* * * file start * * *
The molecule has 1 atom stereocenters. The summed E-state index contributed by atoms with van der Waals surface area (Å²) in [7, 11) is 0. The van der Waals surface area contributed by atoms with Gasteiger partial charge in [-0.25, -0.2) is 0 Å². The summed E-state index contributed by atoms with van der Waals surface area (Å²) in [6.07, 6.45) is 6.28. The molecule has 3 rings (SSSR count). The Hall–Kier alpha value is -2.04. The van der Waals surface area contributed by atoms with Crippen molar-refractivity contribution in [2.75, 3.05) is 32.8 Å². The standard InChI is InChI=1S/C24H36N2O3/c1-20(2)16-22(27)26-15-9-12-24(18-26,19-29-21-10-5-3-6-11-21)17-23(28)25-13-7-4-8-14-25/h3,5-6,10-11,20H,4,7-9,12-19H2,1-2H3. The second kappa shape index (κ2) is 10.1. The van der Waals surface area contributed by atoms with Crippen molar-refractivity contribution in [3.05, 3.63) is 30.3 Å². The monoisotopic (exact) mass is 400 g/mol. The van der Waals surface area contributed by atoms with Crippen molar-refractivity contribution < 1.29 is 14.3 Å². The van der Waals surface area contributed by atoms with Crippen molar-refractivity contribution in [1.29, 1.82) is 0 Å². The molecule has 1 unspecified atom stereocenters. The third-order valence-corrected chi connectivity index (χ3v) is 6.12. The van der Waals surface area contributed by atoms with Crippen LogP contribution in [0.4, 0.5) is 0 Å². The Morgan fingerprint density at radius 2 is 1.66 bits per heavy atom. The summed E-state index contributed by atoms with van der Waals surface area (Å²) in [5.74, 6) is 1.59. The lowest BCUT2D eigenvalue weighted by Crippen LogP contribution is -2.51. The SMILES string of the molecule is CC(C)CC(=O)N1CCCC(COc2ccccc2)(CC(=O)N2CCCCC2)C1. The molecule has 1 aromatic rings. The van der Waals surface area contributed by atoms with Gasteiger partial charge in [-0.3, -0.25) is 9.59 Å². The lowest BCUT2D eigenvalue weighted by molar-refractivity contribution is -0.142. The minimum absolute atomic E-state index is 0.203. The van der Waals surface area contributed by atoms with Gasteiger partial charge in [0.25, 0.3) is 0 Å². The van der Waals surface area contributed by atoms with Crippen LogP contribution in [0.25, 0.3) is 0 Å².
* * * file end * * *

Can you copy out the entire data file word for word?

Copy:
The molecule has 1 atom stereocenters. The summed E-state index contributed by atoms with van der Waals surface area (Å²) in [7, 11) is 0. The van der Waals surface area contributed by atoms with Gasteiger partial charge in [-0.25, -0.2) is 0 Å². The summed E-state index contributed by atoms with van der Waals surface area (Å²) in [6.07, 6.45) is 6.28. The molecule has 3 rings (SSSR count). The Hall–Kier alpha value is -2.04. The van der Waals surface area contributed by atoms with Crippen molar-refractivity contribution in [2.75, 3.05) is 32.8 Å². The standard InChI is InChI=1S/C24H36N2O3/c1-20(2)16-22(27)26-15-9-12-24(18-26,19-29-21-10-5-3-6-11-21)17-23(28)25-13-7-4-8-14-25/h3,5-6,10-11,20H,4,7-9,12-19H2,1-2H3. The second kappa shape index (κ2) is 10.1. The van der Waals surface area contributed by atoms with Crippen molar-refractivity contribution in [3.05, 3.63) is 30.3 Å². The monoisotopic (exact) mass is 400 g/mol. The van der Waals surface area contributed by atoms with Crippen molar-refractivity contribution < 1.29 is 14.3 Å². The van der Waals surface area contributed by atoms with Crippen molar-refractivity contribution in [1.29, 1.82) is 0 Å². The molecule has 1 unspecified atom stereocenters. The third-order valence-corrected chi connectivity index (χ3v) is 6.12. The van der Waals surface area contributed by atoms with Crippen LogP contribution in [0.4, 0.5) is 0 Å². The Morgan fingerprint density at radius 2 is 1.66 bits per heavy atom. The summed E-state index contributed by atoms with van der Waals surface area (Å²) in [5.74, 6) is 1.59. The lowest BCUT2D eigenvalue weighted by Crippen LogP contribution is -2.51. The SMILES string of the molecule is CC(C)CC(=O)N1CCCC(COc2ccccc2)(CC(=O)N2CCCCC2)C1. The molecule has 1 aromatic rings. The van der Waals surface area contributed by atoms with Gasteiger partial charge in [-0.3, -0.25) is 9.59 Å². The lowest BCUT2D eigenvalue weighted by molar-refractivity contribution is -0.142. The minimum absolute atomic E-state index is 0.203. The van der Waals surface area contributed by atoms with Gasteiger partial charge in [0.25, 0.3) is 0 Å². The van der Waals surface area contributed by atoms with Crippen LogP contribution in [0.25, 0.3) is 0 Å².